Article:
Have you shared any of this with people around you in real life?

It’s difficult to share my mental health struggles with people because of the stigma that society holds around these types of struggles. I have always been scared of being told that it could be worse because I have always felt guilty for having these conditions, knowing that people do go through far worse. 

I’m very fortunate to have a boss that is understanding so I feel comfortable sharing with her and taking mental health days when I need it. I also have a close circle of friends who I can rely on when I need to. And of course, my partner. He is truly supportive, which is incredible given the fact that he doesn’t have any mental health struggles.

A lot of people who don’t deal with these same struggles can be very insensitive or not understanding because they’ve never experienced the depths of these issues. But he is not like that, thankfully. 

Recently, I had to find a new psychiatrist because almost every time I talked to my old one, he’d comment “Well, you don’t look depressed.” That comment was so invalidating and hurtful because I want my practitioners to see me for who I really am so that they can effectively help me.

That’s one lesson I’ve learned: you need to trust your mental health professionals. I’ve “fired” more therapists than I can count until I found one that I love and that can read me easily. 

If you could give a single piece of advice to someone else that struggles, what would that be?

That change starts with tiny, incremental adjustments. I have always heard this advice but didn’t believe it until I started rock collecting. My therapist recommended that every day I complete the action of my new habit, that I collect a tiny pebble.

Slowly, as I progressed in that habit I could pick up a larger stone and eventually a good-sized rock. What I ended up with was an incredible pile of rocks that meant so much to me and a polished habit that I was proud of. 

So, start small. If you’re trying to get into therapy, just plan to research 3 therapists a week. If you’re looking to drink more water, start by finding a water bottle you like and bringing that with you to bed. When we try to uproot our lives and change everything, we get overwhelmed and often end up feeling as though we failed. 

What have been the most influential books, podcasts, YouTube channels, or other resources for you?

  • The book, The Wisdom of Insecurity, by Alan Watts, helped me realize that our pain is not outside of us. Once we accept that our pain, mental or physical, is part of us and that we own it, we can start to heal in a more holistic and natural way.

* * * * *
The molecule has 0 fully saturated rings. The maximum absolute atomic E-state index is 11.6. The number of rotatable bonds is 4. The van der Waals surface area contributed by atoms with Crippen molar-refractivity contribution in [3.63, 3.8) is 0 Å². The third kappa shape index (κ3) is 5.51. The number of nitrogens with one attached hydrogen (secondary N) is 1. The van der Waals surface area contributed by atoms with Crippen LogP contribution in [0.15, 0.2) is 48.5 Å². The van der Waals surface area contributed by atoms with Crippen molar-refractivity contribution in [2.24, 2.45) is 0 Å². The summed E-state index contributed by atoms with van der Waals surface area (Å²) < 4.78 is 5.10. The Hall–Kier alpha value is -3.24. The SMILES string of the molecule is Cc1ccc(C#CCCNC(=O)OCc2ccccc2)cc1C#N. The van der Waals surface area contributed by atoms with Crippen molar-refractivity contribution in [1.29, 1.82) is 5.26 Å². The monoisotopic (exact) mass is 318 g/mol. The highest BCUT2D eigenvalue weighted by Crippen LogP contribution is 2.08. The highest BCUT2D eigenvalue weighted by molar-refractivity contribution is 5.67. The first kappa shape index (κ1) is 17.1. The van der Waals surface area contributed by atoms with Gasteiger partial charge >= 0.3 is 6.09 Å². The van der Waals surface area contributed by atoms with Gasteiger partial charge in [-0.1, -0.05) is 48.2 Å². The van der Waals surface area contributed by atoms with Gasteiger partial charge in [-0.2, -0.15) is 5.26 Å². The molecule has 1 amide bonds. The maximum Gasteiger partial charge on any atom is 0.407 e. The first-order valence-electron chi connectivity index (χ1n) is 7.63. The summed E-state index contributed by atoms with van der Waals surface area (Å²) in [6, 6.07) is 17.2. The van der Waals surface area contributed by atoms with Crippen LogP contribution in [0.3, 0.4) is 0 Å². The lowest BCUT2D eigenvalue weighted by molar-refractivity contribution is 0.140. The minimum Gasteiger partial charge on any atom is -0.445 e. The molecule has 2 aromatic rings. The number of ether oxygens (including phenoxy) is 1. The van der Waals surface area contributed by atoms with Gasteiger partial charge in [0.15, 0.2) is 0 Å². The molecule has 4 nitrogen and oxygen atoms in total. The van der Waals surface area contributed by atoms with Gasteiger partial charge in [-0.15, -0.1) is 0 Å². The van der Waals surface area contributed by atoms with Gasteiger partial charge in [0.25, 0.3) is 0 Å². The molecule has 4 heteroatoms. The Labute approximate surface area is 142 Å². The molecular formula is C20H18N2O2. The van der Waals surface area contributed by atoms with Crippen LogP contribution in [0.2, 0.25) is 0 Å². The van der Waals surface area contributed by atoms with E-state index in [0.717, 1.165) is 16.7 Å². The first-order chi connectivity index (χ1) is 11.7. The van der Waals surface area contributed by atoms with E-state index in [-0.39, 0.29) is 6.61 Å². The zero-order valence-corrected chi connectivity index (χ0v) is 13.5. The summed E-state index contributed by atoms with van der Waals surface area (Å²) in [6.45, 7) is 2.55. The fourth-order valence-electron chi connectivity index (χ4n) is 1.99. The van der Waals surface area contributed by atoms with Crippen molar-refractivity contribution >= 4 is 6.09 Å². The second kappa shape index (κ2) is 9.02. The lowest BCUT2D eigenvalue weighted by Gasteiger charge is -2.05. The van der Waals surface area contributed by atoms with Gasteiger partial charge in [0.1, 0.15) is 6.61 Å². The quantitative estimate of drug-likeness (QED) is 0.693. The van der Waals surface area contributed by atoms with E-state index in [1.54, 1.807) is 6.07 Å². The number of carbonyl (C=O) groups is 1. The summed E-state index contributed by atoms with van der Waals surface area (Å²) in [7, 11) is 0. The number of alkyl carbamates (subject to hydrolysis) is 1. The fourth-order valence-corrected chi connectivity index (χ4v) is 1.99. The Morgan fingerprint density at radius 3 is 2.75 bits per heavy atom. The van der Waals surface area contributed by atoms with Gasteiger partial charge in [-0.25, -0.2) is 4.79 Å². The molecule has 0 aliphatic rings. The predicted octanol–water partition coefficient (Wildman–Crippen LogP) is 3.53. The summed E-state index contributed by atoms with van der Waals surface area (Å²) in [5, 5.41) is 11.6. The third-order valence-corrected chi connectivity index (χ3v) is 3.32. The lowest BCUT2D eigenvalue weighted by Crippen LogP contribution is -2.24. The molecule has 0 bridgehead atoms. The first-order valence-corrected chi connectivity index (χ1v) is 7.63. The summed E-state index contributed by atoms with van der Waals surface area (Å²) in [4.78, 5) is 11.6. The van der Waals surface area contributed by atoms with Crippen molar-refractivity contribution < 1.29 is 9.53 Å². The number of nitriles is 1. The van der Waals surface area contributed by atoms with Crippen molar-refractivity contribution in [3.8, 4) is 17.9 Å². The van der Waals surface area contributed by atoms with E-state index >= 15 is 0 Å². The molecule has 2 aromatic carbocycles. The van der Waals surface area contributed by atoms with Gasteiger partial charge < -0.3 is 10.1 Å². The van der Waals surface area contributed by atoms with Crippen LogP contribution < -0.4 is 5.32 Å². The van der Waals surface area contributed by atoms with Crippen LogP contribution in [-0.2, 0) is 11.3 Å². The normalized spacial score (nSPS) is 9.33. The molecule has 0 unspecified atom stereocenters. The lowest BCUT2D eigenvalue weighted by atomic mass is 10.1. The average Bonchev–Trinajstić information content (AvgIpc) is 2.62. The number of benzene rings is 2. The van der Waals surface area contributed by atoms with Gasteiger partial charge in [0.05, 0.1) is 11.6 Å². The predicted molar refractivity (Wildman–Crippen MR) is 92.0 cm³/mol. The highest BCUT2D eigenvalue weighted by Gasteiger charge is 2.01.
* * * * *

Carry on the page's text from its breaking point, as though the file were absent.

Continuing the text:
• Another book, From Here to Eternity, by Caitlin Doughty, completely changed my view on grief and life. It opened my eyes to the fact that there are other cultures that could teach us healthier ways to grieve and process tough emotions. This book put the idea of deathcare as a profession into my sight. 
  • The Write Method Journal, by Anna David and Josh Lichtman, helped me outline my daily habits and dreams so that I could achieve things in a more tangible and inspiring way. Plus, who doesn’t love a good journal? 
  • The podcast, Life Kit, by NPR, has always helped me in life. They touch on all different topics but I’ve found great, helpful advice that’s not only improved my life but is interesting to listen to.

Where can we go to learn more about you?

You can read more about me at my website, Grief Is Good, or on Instagram, LinkedIn or TikTok. I also have a monthly newsletter that is all about healthy grieving. You can sign up for that here and I welcome you to email me your grief story!

💡 By the way: If you want to start feeling better and more productive, I’ve condensed the information of 100’s of our articles into a 10-step mental health cheat sheet here. 👇

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Hugo Huijer AuthorLinkedIn Logo

Founder of Tracking Happiness, with over 100 interviews and a focus on practical advice, our content extends beyond happiness tracking. Hailing from the Netherlands, I’m a skateboarding enthusiast, marathon runner, and a dedicated data junkie, tracking my happiness for over a decade.